Our emotions tell OUR truth, not THE truth

Did you know that listening to classical music has been proven to lower blood pressure, make us more emotionally available, help us sleep better and relieve anxiety? Ironically, our emotions around money can achieve the exact opposite!

Firstly, if money brings up a lot of emotions for you, you’re not alone. Financial expert Ramit Sethi (on a blog for The Harvard Business Review) reminds his readers that our relationship with money is just as personal and valuable as any other relationship. 

It’s okay to feel emotional about money. We should take our emotions seriously, but we should not always take them literally. This is because our emotions tell OUR truth, not THE truth. As a relational species, we hold many truths. So, one truth does not necessarily tell the whole truth.

In a recent Instagram post, therapist Jake Ernst talks about how we need to use our emotions to help us understand our values, fears, needs, and wants. We need to let these emotions play out whilst being aware that whilst we may be getting an accurate read on a situation as it applies to us, it may be an inaccurate read on how others perceive the same situation.

The triggered emotions may be a valid response, but that doesn’t mean they’re an effective way of dealing with our anxiety, frustration or anger. Ultimately, it’s helpful to remember that our emotions will always hold a paradox. To help us manage these paradoxes, we can educate ourselves about money and open up conversations that allow us to be vulnerable with people we trust. Often, the fear of money comes from a lack of knowledge or awareness about it, or from feeling unsafe and judged.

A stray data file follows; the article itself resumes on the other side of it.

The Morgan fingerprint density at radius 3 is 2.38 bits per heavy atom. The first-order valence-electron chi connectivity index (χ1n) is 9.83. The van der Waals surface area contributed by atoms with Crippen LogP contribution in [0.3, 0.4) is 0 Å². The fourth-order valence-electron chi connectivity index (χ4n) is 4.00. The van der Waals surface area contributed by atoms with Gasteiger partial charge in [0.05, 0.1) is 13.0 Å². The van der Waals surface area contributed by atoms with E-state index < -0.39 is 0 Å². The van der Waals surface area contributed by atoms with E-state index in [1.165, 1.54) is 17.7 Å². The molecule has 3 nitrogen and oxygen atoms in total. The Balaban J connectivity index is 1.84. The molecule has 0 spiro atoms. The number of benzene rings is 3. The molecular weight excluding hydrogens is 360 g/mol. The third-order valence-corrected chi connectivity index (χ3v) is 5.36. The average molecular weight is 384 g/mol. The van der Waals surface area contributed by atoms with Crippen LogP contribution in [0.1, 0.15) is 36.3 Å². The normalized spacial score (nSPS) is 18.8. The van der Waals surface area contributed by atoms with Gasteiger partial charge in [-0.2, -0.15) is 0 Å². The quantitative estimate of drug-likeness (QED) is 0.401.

When we’re able to manage our emotional responses to money, we can choose to become inspired by money. This is a positive attitude, and it’s something we can proactively choose; emotions are not something we can choose, but we can choose our attitude. Instead of focusing on what we don’t have, we can think about what money can buy or help us achieve. Don’t just focus on the materialistic aspects but also the experiences money affords.

And, if you find yourself in an emotional spiral, try to interrupt that by speaking to someone you trust, doing something you love or simply listening to some classical music. It works!

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